In addition to writing about love and relationships, I read a fair number of other articles and blogs about them. I’m always open to new ideas, and even if I don’t agree with someone it’s always interesting to read what other people think.
One thing I’ve noticed is that there are a surprising number of women blogging about how they are in a relationship, but they have met someone else and they have either started an affair or they are musing about whether or not they should leave their current relationship for the new one.
I’m not knocking women here, as I’m sure guys find themselves in these situations too. I just haven’t come across articles like that, or the guys just don’t write about it (in fact, I seem to be one of the few guys writing about relationships).
A common theme is that the new person excites them more, or they feel more valued or fulfilled by the new person. Often the person writing is convinced that the new person is a “better match” for them.
Reading the comments section, most readers advise the person to follow their heart, and do whatever it is that makes them happy.
Maybe I’m just jealous because my readers rarely comment (though I suppose I would actually need readers for that), but this stuff drives me crazy!!!
If you’ve read any of my previous entries, you know that I believe people give up on their relationships far too easily, often because they have focused on what they don’t have instead of appreciating what they do. In some ways this post is a bit of a recap of what has come before, but I think it warrants talking about one more time before I move on to different topics.
Purpose of Relationships
Relationships usually start by being all about you. Going into a relationship there are things you are looking for and things you want to get out of it. Why are we in relationships? There’s are all sorts of reasons, and here are a few of the common ones I’ve seen:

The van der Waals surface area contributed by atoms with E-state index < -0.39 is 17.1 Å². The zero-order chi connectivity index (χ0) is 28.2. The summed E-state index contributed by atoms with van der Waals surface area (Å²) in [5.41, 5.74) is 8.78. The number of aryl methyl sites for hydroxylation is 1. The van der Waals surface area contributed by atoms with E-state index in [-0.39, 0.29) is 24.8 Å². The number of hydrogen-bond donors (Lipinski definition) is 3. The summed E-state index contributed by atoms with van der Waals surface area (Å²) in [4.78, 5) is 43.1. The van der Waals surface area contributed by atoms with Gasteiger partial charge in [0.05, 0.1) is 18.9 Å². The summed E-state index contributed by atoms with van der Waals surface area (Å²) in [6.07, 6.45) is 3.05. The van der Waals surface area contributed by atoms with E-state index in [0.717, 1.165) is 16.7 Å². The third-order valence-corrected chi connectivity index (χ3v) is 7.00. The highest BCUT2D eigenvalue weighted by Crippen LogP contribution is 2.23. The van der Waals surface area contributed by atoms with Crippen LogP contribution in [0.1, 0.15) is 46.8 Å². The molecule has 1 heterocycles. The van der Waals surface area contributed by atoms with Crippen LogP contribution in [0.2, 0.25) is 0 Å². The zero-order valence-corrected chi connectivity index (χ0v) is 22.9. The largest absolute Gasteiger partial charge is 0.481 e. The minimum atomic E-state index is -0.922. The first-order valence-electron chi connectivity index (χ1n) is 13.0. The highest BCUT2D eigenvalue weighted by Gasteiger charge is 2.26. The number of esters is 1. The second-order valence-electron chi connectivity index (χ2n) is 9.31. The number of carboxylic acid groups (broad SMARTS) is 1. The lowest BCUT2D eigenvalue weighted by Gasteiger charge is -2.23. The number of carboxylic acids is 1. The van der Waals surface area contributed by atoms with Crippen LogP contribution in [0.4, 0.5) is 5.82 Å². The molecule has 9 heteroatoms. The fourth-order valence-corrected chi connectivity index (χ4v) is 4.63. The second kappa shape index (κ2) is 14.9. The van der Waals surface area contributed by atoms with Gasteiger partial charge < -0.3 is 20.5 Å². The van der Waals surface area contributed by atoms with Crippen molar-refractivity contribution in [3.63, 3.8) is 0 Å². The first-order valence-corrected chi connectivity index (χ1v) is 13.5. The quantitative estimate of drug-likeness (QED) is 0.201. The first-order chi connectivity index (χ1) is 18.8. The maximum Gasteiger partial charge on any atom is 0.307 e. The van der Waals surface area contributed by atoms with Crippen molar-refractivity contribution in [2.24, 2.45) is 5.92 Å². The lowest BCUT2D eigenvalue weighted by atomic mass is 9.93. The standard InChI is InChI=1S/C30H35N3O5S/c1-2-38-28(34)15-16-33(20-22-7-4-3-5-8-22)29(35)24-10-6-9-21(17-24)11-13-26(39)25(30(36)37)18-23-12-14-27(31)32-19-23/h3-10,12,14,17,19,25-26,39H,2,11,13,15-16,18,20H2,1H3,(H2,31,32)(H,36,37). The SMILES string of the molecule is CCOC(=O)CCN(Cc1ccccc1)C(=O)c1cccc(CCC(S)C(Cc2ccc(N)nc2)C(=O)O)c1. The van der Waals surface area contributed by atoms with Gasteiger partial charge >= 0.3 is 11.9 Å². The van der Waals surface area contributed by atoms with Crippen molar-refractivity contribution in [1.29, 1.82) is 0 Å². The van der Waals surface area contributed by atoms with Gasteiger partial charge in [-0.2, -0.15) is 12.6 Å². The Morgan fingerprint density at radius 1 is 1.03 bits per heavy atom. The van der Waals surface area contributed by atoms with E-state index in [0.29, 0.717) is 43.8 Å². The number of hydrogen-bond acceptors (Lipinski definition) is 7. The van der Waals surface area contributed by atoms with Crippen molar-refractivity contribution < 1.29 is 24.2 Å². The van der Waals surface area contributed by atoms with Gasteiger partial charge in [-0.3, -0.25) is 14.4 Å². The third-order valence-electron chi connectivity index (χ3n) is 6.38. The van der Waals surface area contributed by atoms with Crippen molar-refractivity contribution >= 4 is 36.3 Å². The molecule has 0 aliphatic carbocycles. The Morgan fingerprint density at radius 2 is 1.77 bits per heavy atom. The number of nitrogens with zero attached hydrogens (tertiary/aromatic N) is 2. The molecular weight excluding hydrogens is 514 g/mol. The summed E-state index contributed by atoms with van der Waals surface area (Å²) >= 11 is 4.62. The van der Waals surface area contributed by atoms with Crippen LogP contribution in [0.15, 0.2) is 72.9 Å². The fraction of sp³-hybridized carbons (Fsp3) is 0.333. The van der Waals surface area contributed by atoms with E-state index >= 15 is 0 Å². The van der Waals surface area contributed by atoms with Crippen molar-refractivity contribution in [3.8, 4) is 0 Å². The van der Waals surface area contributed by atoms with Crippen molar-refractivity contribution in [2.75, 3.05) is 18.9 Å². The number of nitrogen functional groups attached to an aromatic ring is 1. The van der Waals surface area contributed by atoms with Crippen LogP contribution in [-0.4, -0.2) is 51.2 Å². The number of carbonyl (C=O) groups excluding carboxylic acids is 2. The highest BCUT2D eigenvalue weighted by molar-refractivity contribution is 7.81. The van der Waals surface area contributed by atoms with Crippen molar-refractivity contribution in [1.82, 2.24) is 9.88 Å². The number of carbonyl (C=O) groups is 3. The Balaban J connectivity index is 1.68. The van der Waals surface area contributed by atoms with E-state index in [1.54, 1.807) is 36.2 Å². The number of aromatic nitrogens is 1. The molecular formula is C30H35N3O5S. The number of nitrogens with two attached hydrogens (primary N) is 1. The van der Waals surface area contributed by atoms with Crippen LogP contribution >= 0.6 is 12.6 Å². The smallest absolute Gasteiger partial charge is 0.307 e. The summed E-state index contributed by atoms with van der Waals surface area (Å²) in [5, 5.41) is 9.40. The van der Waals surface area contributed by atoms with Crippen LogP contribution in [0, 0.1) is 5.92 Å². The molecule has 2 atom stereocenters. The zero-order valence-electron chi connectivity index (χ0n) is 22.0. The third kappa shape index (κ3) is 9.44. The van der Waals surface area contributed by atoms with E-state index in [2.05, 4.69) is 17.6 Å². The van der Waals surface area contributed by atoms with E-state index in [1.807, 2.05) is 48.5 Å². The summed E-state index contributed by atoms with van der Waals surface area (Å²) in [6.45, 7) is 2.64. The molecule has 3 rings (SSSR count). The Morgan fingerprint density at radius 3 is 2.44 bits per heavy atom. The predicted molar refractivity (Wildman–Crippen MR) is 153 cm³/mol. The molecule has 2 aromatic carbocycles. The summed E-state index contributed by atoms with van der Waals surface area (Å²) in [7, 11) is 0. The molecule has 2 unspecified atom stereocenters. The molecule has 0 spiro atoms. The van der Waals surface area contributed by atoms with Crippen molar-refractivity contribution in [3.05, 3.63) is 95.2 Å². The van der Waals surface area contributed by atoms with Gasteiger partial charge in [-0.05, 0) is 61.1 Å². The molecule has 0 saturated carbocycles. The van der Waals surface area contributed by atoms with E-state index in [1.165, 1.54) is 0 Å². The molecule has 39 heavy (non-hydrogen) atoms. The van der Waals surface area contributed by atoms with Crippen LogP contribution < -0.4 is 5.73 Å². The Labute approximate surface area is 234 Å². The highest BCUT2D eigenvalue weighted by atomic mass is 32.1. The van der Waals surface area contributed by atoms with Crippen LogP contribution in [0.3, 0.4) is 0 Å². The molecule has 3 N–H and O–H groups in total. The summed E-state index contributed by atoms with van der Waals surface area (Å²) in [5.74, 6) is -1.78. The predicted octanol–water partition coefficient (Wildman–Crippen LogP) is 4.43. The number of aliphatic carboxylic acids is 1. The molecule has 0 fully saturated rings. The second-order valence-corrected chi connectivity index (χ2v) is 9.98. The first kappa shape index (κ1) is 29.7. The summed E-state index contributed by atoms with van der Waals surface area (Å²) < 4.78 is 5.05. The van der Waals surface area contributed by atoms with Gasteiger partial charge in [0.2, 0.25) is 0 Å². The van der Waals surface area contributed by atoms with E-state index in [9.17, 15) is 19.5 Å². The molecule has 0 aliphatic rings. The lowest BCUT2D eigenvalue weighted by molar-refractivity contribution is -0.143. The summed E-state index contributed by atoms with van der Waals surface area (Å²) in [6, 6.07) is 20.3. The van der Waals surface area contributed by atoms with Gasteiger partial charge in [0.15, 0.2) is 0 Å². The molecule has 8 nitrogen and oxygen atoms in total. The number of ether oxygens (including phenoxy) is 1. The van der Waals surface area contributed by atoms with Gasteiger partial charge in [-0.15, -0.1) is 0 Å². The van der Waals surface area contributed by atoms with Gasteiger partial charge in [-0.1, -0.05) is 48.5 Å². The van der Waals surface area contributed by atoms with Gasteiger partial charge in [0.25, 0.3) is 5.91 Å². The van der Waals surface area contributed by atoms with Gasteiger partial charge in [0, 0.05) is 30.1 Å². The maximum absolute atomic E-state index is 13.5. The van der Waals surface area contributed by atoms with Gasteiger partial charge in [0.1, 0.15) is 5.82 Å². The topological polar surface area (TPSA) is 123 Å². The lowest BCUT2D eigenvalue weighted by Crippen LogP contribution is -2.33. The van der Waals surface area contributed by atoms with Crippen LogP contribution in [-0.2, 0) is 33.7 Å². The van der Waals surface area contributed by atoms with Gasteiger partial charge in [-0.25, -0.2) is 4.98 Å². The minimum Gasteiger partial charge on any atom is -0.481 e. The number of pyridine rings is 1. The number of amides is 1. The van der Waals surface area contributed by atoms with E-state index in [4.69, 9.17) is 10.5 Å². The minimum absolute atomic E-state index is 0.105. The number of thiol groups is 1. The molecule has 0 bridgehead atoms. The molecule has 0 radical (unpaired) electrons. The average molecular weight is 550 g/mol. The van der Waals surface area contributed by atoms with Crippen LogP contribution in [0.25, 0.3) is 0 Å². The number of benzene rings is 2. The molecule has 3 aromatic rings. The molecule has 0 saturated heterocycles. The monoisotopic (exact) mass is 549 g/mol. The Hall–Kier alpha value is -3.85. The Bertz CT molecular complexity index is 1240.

- Loneliness. Don’t want to be alone.
- Safety and security.
- Emotional, and sexual fulfillment.
- Want to have a family, and feel it’s best in a “stable” relationship
Pursuit of your own happiness is important, but the complexity of relationships is that they involve two people. In order to be successful they can’t be just about you, they have to grow into more than that.
They become a partnership where you are sharing your life with someone, so the other persons needs have to become as important as your own. Alright, let’s be honest here – people are inherently selfish so your own needs will always take precedence. But your partners needs have to be pretty high up there. Hopefully it’s fairly balanced, but it’s a pretty safe bet that there will be times where your needs and wants will have to take a backseat to your partners.
Your Favorite Movie
Think of movies (I would say books, but sadly few people seem to read anymore). There are lots of them out there, and everyone has their own tastes. You probably have a movie that you love, and go back to again and again.
When you watch a movie a second or third time you may gain a new appreciation for it as you may pick up on a few things that you didn’t notice the first time around. But after a few times there is nothing new. You still enjoy the story and appreciate it for what it is, but it won’t have the same excitement it did when it was new because you already know everything that’s going to happen.
Relationships are like that too. Part of the excitement in relationships comes from discovery. There comes a point where the mystery of learning the other person is gone, because you already know everything about that other person.
A problem is when this happens it’s very easy to get comfortable, and you tend to take the other person for granted (hopefully unintentionally). You still care for each other and enjoy each others company, but that magic from the early days is gone.
Excitement of “The New”
I opened this with a scenario where someone is in a committed relationship, yet they have either stepped out or are considering stepping out because they feel a connection to someone new.